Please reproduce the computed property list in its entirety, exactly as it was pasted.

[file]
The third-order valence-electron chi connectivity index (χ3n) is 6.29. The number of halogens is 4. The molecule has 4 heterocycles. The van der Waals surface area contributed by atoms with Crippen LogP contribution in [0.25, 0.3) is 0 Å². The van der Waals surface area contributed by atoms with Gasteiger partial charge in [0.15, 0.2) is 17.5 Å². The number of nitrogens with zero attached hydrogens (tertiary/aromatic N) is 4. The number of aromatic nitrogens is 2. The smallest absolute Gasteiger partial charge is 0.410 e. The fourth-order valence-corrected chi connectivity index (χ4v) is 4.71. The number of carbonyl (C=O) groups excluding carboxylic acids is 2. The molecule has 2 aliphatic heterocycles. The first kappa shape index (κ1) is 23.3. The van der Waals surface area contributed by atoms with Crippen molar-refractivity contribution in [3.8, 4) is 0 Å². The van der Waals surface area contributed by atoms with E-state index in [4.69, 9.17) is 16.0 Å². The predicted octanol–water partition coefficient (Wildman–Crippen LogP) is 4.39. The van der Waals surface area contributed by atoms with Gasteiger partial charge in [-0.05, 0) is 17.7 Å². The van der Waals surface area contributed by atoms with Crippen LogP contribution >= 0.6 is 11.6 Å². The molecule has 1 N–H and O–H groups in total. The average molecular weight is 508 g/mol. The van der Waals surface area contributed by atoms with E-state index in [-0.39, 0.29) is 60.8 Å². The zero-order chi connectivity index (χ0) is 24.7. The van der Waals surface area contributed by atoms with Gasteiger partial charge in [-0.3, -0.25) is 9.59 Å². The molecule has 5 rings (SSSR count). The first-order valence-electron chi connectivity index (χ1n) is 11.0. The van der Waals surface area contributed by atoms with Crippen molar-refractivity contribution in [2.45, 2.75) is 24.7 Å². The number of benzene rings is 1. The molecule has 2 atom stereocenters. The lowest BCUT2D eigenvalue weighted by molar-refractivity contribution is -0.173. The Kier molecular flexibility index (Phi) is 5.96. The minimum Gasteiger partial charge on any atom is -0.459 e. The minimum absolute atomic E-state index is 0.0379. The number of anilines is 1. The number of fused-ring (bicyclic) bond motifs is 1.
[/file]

The third-order valence-electron chi connectivity index (χ3n) is 6.29. The number of halogens is 4. The molecule has 4 heterocycles. The van der Waals surface area contributed by atoms with Crippen LogP contribution in [0.25, 0.3) is 0 Å². The van der Waals surface area contributed by atoms with Gasteiger partial charge in [0.15, 0.2) is 17.5 Å². The number of nitrogens with zero attached hydrogens (tertiary/aromatic N) is 4. The number of aromatic nitrogens is 2. The smallest absolute Gasteiger partial charge is 0.410 e. The fourth-order valence-corrected chi connectivity index (χ4v) is 4.71. The number of carbonyl (C=O) groups excluding carboxylic acids is 2. The molecule has 2 aliphatic heterocycles. The first kappa shape index (κ1) is 23.3. The van der Waals surface area contributed by atoms with Crippen molar-refractivity contribution in [3.8, 4) is 0 Å². The van der Waals surface area contributed by atoms with E-state index in [4.69, 9.17) is 16.0 Å². The predicted octanol–water partition coefficient (Wildman–Crippen LogP) is 4.39. The van der Waals surface area contributed by atoms with Gasteiger partial charge in [-0.05, 0) is 17.7 Å². The van der Waals surface area contributed by atoms with Crippen LogP contribution >= 0.6 is 11.6 Å². The molecule has 1 N–H and O–H groups in total. The average molecular weight is 508 g/mol. The van der Waals surface area contributed by atoms with E-state index in [-0.39, 0.29) is 60.8 Å². The zero-order chi connectivity index (χ0) is 24.7. The van der Waals surface area contributed by atoms with Gasteiger partial charge in [-0.3, -0.25) is 9.59 Å². The molecule has 5 rings (SSSR count). The first-order valence-electron chi connectivity index (χ1n) is 11.0. The van der Waals surface area contributed by atoms with Crippen molar-refractivity contribution in [2.45, 2.75) is 24.7 Å². The number of benzene rings is 1. The molecule has 2 atom stereocenters. The lowest BCUT2D eigenvalue weighted by molar-refractivity contribution is -0.173. The Kier molecular flexibility index (Phi) is 5.96. The minimum Gasteiger partial charge on any atom is -0.459 e. The minimum absolute atomic E-state index is 0.0379. The number of anilines is 1. The number of fused-ring (bicyclic) bond motifs is 1.